5) the statistical probability of love at first sight, by jennifer e. smith

this is one of those stories that literally is love at first sight. hence the title. this book takes place in a one (or two?) day period. when hadley misses her flight, she runs into oliver. the two spend the plane ride getting to know each other, but what will happen when they must go their separate ways? i guess you'll have to read it to find out.

Sunday, June 12, 2016

caraval: why you need to read it & what to expect

despite the warnings, i DID get swept too far away in caraval (in a good way, of course).

first, i'd like to thank stephanie for writing this beautiful book that got me out of my three month reading slump. second, i'd like to say that you all had better be adding this to your TBR right now. third, this is my new favorite book cover. i mean, look at it!

caraval immerses you into a magical world full of games, mystery, betrayal, and friendship that will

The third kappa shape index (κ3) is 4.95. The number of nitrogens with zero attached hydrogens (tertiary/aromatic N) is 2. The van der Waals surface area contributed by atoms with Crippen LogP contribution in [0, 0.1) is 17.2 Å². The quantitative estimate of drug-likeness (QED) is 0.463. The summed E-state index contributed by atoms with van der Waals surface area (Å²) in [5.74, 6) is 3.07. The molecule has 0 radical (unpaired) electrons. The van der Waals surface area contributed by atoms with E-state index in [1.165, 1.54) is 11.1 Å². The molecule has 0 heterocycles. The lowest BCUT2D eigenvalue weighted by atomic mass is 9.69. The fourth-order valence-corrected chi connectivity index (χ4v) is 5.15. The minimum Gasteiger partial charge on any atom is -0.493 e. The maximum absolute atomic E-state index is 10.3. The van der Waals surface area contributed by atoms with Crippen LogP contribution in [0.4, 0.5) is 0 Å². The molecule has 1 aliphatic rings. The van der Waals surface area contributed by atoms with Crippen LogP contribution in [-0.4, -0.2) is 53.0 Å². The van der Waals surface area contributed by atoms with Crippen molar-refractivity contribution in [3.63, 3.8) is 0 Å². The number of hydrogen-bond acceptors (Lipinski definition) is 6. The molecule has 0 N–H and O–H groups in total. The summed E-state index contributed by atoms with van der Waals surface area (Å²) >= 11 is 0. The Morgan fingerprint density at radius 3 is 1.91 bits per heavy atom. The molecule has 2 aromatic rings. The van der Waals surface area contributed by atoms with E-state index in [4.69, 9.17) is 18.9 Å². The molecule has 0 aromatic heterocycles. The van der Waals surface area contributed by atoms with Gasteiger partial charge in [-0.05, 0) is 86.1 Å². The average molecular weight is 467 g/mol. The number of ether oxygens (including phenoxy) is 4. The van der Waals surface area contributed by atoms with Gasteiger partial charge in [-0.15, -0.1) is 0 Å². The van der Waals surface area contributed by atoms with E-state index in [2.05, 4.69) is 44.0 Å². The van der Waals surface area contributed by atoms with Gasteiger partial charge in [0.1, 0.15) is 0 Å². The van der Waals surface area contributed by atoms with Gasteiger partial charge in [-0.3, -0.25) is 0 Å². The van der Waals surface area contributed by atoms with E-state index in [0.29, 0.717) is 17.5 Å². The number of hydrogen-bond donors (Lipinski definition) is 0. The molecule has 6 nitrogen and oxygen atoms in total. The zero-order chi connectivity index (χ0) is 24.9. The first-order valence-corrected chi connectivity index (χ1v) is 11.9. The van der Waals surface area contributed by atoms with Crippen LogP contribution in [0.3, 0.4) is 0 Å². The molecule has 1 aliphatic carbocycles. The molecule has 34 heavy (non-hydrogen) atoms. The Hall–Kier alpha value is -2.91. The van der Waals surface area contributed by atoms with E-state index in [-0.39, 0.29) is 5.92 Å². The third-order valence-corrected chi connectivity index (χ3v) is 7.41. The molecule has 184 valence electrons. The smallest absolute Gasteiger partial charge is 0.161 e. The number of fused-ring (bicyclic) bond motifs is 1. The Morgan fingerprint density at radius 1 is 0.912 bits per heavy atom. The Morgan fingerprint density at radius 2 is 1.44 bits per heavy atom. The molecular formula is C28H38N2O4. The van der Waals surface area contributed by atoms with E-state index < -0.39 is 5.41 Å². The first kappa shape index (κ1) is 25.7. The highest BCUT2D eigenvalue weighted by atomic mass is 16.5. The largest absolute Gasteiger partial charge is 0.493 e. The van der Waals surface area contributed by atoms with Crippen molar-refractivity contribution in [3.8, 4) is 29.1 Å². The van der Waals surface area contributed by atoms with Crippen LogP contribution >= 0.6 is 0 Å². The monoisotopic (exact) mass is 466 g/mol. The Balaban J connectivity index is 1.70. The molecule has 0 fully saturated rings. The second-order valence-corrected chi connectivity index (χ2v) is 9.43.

leave you guessing after every page. i couldn't help but try to predict what was gonna happen next, and let me tell you, nothing is as it seems. (meaning, all my predictions were wrong. i'm a terrible guesser.)

i'm not going to write a long review about this book until closer to release date, but to explain how incredible this book really is, take a look at the notes i made while reading:

-colorful detail
-mysterious but intriguing
-feels as if you're in a dream-like state while reading
-has the magic of fairytales but is uniquely woven into a circus-y atmosphere
-never uses specific color (ex. "the color of forgotten memories) and uses lots of interesting similes (ex. "wrapped in colors like a birthday present")
-lies. tests. betrayal.

if that doesn't make you more excited to read caraval, i don't know what will. i highly encourage everyone to pick this up when it releases, 1/10/17! i give this book ALL the stars. it exceeds the 5/5 star rating!

Sunday, June 5, 2016

review: how it ends, by catherine lo

Author: Catherine Lo 
Genre: Young Adult Contemporary
Pub Date: June 7th, 2016
Publisher: HMH Books
Pages: 304 (hardcover version)
Source: ARC (won from a giveaway)
goodreads / amazon / book depository

There are two sides to every story.
It’s friends-at-first-sight for Jessie and Annie, proving the old adage that opposites attract. Shy, anxious Jessie would give anything to have Annie’s beauty and confidence. And Annie thinks Jessie has the perfect life, with her close-knit family and killer grades. They're BFFs…until suddenly they're not.